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Navigating the military-to-civilian career transition

Jason Perocho (MBA '15)

Jason Perocho (MBA ’15)

Transitioning from an active duty military to civilian career is a daunting task – one I was forced to tackle head on a few years ago after a battle with cancer ended my military career prematurely.

There are no formulaic approaches to guarantee success, meaning there are infinite ways to go about your transition. My goal is to share with you some best practices I learned in business school and from fellow veterans and alumni to aid you in making a successful and relatively painless transition.

Have an honest conversation. 

The moment you even think about leaving the military is the time to have an honest conversation with yourself about what you want to do in your civilian career. This is by far the most important step in your transition and should ideally be done a year or two before separation or retirement. The military does not adequately prepare its members – especially junior enlisted personnel – for the work required to gain meaningful employment. Know this transition will be tough.

Finding a job can take anywhere from three to nine months, which puts further importance on knowing exactly what you are looking for in a career. I highly recommend reading What Color is Your Parachute by Richard Bolles in order to adequately prepare for your transition. This book has been the definitive guide for those transitioning careers for the last 45 years and is updated annually to meet the changing market conditions.

Ask yourself five questions when choosing a career path.

List your answers to these two questions on separate pieces of paper:

  • What am I good at? (What do my friends say I’m good at?)
  • What are my interests?

Compare your answers. If the lists are the same, congratulations! You have a skill set that marries with your interests.

If the lists differ, then investigate (read: Google) what skills you need to obtain or augment in order to obtain and perform in a position related to your interests. Start by reaching out to recruitment agencies, veterans, alumni, friends and family in the civilian world to learn what careers fit best with the answers from these first two questions.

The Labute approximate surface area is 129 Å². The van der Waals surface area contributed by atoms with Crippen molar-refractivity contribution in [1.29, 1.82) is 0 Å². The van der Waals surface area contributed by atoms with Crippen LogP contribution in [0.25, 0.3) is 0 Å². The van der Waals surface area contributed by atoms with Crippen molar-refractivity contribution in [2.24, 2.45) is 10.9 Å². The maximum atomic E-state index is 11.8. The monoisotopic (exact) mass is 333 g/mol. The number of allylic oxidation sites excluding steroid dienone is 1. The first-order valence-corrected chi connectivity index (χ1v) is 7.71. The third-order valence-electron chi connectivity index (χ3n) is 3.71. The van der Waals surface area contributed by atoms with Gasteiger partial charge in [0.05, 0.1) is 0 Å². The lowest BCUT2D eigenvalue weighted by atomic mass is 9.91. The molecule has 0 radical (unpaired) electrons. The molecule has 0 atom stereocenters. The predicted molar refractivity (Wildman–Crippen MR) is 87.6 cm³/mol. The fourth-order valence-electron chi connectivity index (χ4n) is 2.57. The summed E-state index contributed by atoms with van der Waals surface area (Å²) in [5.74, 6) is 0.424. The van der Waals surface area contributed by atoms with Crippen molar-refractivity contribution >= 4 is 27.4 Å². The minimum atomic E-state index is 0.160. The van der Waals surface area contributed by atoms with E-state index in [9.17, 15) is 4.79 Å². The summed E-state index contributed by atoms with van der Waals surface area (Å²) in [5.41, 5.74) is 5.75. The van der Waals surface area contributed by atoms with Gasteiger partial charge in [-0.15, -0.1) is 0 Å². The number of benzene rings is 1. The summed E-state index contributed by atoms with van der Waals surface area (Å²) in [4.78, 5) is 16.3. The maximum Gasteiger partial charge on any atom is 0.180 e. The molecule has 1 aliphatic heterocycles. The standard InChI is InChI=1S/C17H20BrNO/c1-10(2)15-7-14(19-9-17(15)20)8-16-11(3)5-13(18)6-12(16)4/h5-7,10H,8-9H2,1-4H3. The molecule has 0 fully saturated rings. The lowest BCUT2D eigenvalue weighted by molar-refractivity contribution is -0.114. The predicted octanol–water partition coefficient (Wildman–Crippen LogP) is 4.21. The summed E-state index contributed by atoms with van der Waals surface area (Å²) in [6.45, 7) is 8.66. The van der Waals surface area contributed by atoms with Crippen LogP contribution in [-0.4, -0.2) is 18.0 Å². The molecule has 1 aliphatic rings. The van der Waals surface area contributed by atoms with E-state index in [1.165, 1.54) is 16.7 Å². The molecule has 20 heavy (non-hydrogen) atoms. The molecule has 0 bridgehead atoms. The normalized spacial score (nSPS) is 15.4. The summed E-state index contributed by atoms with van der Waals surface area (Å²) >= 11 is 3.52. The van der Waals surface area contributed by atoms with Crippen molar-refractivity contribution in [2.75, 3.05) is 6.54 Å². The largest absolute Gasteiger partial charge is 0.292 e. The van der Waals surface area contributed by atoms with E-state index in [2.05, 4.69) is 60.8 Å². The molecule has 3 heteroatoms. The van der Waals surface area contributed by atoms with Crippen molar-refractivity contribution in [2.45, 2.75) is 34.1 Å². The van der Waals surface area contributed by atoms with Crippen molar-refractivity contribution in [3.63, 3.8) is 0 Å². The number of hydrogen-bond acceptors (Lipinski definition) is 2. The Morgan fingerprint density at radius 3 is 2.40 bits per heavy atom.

Now ask yourself these three questions:

What is the job outlook in this career field?

Check to see if the potential career fields you identified have a strong outlook. Be cognizant of any technology or firm that could possibly disrupt your career path. The best way to stay abreast of this information is by regularly reading the news – especially The Wall Street Journal career section.

Do I have the appropriate education level needed to obtain a job in this field?

Ensure you have the necessary educational level to perform your intended job. Network with those already in your intended position and check the requirements listed in job descriptions on employment sites such as LinkedIn’s Veterans Mentor Network group makes it incredibly easy to connect with people willing to help transitioning military.

How much money do I really need to earn?

Finally, take a hard look at your finances and figure out how much money you need to earn in order to continue to live the lifestyle you are accustomed to. It’s important to realize that a large portion of your military salary (BAH, BAS) is untaxed, which will not be the case after you leave the service. If you established residency in a state with no income tax (AK, FL, NV, SD, TX, WA or WY) and intend to move to a state with income tax, you will see an even larger part of your paycheck eaten up by taxes.

I recommend checking out GI Jobs Calculator to figure out what salary you need to earn in your civilian job to make the equivalent of your military paycheck. The website lets you calculate equivalent wages for different metro regions around the country.

By Jason Perocho (MBA ’15)